In Smith’s work, and particularly in this exhibition, there is an ingenious interaction, spillage even, between cinema, sculpture and the architectural space. Cinema takes a sculptural turn and sculpture takes a cine- matic turn in an intimate relationship with the exhibition space.
Not only cinema is presented as a slow form, but also art becomes the space for deceleration, for a slow- paced, high-intensity experience of time and image. Smith provokes a tension between the apparatus, the machine and its form and thus presents an expansive form-knowledge experience.
Smth's commissioned installation Slow Fragmentation opens Channels: The Australian Video Art Festival 2015 at Screen Space
curated by Erik Martinson
Monday July 13, 2015 at 3:30 - 5:30pm
UCSB Department of Art, Room 1237
The appearance of a weathered VHS copy of Hellraiser atop a bus shelter on Old Kent Road in South London became a kind of urban legend, or at least a puzzle. Since this first occurrence in 2012, there have been other instances, other portals opening, visible from the upper level of double-decker buses. Copycats aside, the content of the bleached VHS case, Clive Barker’s 1987 film, has at its core a puzzle box, the ‘Lament Configuration’. This box, when solved, can suture dimensions. From the other side, the ‘Cenobites’, demonic in appearance, claim the clever individual for a suturing of another kind, between pleasure and pain. A pop mystery, the VHS tape in its odd placement, now a different sort of analog puzzle box, offers a detour on a routine commute. Portals, mundane or not, need a here and there, a clever body to pass through.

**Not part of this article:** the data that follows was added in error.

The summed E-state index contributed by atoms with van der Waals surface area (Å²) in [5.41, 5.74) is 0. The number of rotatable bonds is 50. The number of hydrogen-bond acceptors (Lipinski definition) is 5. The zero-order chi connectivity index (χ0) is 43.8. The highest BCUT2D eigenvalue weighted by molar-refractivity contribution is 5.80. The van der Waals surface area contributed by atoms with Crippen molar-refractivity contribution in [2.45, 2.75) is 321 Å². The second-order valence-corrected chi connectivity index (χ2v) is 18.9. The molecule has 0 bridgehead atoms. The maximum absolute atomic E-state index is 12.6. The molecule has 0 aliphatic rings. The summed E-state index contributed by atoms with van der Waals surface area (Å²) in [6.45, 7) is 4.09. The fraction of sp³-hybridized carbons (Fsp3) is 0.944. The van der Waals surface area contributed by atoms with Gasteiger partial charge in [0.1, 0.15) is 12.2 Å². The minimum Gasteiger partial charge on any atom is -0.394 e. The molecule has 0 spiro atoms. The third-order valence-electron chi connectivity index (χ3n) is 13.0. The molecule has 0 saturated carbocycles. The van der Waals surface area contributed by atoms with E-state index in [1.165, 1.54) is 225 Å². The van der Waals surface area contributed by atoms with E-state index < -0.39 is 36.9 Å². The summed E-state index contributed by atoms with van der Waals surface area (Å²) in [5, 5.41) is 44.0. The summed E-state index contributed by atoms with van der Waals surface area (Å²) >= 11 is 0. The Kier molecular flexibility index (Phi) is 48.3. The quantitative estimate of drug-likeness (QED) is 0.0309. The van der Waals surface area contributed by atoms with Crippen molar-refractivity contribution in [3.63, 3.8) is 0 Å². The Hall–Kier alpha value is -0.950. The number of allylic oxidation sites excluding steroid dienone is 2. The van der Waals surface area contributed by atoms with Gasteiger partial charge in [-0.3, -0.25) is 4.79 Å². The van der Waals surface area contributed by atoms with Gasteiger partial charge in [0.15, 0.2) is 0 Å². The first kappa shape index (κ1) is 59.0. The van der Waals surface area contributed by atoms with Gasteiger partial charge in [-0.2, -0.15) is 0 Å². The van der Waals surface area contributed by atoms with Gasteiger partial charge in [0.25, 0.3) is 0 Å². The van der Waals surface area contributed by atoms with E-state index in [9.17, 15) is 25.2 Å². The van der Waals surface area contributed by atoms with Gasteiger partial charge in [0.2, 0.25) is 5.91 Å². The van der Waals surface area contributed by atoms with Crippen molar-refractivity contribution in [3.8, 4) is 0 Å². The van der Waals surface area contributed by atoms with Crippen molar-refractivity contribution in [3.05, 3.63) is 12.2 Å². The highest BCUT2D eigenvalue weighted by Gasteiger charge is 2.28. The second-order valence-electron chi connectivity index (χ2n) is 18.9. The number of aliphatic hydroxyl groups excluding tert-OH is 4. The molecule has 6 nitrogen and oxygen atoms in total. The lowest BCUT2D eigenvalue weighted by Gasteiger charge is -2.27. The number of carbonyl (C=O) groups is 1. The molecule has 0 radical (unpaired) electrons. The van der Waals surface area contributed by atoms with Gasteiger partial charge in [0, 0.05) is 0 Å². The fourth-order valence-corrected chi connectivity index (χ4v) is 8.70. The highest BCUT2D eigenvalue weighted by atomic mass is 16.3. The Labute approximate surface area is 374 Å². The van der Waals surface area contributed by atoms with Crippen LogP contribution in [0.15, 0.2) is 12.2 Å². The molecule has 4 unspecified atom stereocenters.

Portal Atop a Bus Stop is a screening of international artists’ films and videos (im)materializing in various constellations for a multitude of sites. Erik Martinson is an independent curator currently based in London, UK.
JUST DO IT, Avril Corroon (Ireland), 2014, 6:42
The Eternal Quarter Inch, Jesse McLean (USA), 2008, 9:00
Slow Fragmentation, Sam Smith (Australia), 2015, 5:30
? HS. FS. ZWN-BS. NC. BS, Paul Simon Richards (UK), 2014, 14:00
Figure-ground, Jean-Paul Kelly (Canada), 2013, 4:46